West also claimed Bartholomew is in the clinic three to four days a week, several hours a day. Bartholomew’s specific job responsibilities were unknown to West, despite West’s role as clinic administrator, the lawsuit alleges. Bartholomew, West claimed, frequently walked around the clinic “openly displaying her gun.”
In her lawsuit, West alleged that the Iowa Board of Medicine opened a new investigation against Bergman in 2019 and that she provided “truthful but negative” information about the doctor. After learning of the interview, Bergman allegedly contacted the Des Moines Police Department and reported that West was involved in forgery and theft at the clinic by converting clinic funds for her own use.
In March 2020, West was charged with theft and forgery. Six months later, the charges were dropped at the request of Polk County prosecutors, who told the court they were investigating allegations of “retaliation to criminal prosecution.”
West sued Bergman and Bartholomew, alleging that they persuaded police to file false criminal charges against them in retaliation for sparking a federal investigation into Bergman’s billing practices. The U.S. Department of Justice investigation eventually resulted in Bergman agreeing to pay the government $800,000, of which $200,000 went to West to report the situation to authorities.
Bergman and Bartholomew denied all of West’s allegations. The lawsuit was dismissed earlier this week on the eve of a scheduled trial.
— Harassment and Discrimination: In November 2021, Rhonda Swanson, a former administrative assistant at Bergman-Folkers Plastic Surgery, Bergman Plastic Surgery’s predecessor, sued Bergman. Swanson claims that on her first day at the clinic, she was stunned to hear Bergman refer to former female employees as “c—s” and “worthless.”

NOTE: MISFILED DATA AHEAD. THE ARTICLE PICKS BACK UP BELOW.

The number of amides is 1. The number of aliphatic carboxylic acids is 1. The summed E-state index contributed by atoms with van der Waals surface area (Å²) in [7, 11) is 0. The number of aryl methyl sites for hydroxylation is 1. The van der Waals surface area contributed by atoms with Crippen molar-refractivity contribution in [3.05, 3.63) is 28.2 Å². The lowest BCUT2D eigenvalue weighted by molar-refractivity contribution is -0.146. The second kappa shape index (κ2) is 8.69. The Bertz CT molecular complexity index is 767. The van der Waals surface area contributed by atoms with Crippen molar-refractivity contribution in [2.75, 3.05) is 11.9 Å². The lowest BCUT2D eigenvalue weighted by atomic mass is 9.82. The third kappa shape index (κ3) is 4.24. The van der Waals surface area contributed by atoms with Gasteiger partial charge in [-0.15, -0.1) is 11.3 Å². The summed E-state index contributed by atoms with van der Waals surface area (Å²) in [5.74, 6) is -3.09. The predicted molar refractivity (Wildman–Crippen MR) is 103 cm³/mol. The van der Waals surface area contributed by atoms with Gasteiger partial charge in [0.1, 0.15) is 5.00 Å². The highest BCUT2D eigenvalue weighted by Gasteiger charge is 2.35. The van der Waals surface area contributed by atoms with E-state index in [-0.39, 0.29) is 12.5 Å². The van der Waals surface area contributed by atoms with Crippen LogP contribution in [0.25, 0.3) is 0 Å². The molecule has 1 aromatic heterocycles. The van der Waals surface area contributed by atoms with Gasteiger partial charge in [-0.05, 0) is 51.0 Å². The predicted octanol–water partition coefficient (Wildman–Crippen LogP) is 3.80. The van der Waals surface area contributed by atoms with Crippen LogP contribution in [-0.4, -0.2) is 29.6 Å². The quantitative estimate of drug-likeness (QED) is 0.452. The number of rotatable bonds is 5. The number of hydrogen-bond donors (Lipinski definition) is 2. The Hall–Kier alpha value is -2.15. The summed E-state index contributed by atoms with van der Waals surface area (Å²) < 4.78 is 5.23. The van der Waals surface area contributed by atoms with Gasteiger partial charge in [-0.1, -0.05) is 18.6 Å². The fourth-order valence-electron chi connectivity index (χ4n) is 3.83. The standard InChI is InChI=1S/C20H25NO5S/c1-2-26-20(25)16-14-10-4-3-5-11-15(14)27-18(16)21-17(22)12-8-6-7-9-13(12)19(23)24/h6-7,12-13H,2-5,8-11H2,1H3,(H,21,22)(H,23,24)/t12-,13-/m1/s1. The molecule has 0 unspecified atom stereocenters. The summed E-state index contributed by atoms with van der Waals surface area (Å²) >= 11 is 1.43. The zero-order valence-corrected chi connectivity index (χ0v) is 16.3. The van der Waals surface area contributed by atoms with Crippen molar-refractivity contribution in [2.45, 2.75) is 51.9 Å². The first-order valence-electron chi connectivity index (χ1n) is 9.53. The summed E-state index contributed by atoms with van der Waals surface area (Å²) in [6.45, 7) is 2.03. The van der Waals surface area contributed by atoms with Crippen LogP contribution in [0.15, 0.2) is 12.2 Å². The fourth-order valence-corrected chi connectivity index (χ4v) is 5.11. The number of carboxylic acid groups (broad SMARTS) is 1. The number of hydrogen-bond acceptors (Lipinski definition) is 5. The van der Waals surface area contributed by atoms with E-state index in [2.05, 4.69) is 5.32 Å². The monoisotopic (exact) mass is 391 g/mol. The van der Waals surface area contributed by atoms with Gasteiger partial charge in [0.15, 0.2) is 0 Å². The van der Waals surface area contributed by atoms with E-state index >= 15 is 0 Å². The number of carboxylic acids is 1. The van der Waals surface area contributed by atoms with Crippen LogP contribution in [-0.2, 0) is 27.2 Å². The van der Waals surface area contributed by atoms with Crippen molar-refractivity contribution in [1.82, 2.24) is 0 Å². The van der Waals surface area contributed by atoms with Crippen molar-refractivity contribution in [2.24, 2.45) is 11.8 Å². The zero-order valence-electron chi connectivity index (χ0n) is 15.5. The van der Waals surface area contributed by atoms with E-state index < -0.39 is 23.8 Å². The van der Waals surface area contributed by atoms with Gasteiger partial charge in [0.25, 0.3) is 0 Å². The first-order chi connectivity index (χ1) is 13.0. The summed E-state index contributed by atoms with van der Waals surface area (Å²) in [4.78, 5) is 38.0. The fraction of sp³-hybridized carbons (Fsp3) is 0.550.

Swanson also alleges that Bergman had her come to his office more than once so he could discuss his relationship with Bartholomew. He allegedly described the couple’s sexual activities to Swanson on the third floor of the Grand Avenue mansion where the practice was located, and commented on Bartholomew’s other boyfriend’s genitals.
The lawsuit alleges that Swanson was then accused by “Dr. Bergman’s possible involvement in criminal activities” when he claimed to have ties to the “Mexican mafia”. Bergman also brought up the death of his ex-wife, the lawsuit alleges, and alluded to involvement by the “Mexican mafia,” saying she knows how to “get rid of” people.
The lawsuit also alleges that Bergman showed Swanson a nude photo of a woman and asked, “Does she look 50?”
The lawsuit alleges that when West, the clinic administrator, alerted Bergman to concerns that some Medicare billing practices appeared questionable, Bergman laughed and said he could avoid all consequences because of Bartholomew’s tenure with the Polk County Sheriff’s Office.
At another meeting, Bergman allegedly inquired about the location of the building’s security cameras and asked West and Swanson if they saw his penis as he entered the building half-dressed.
Bergman has denied all of Swanson’s allegations. A trial is planned for March 2024.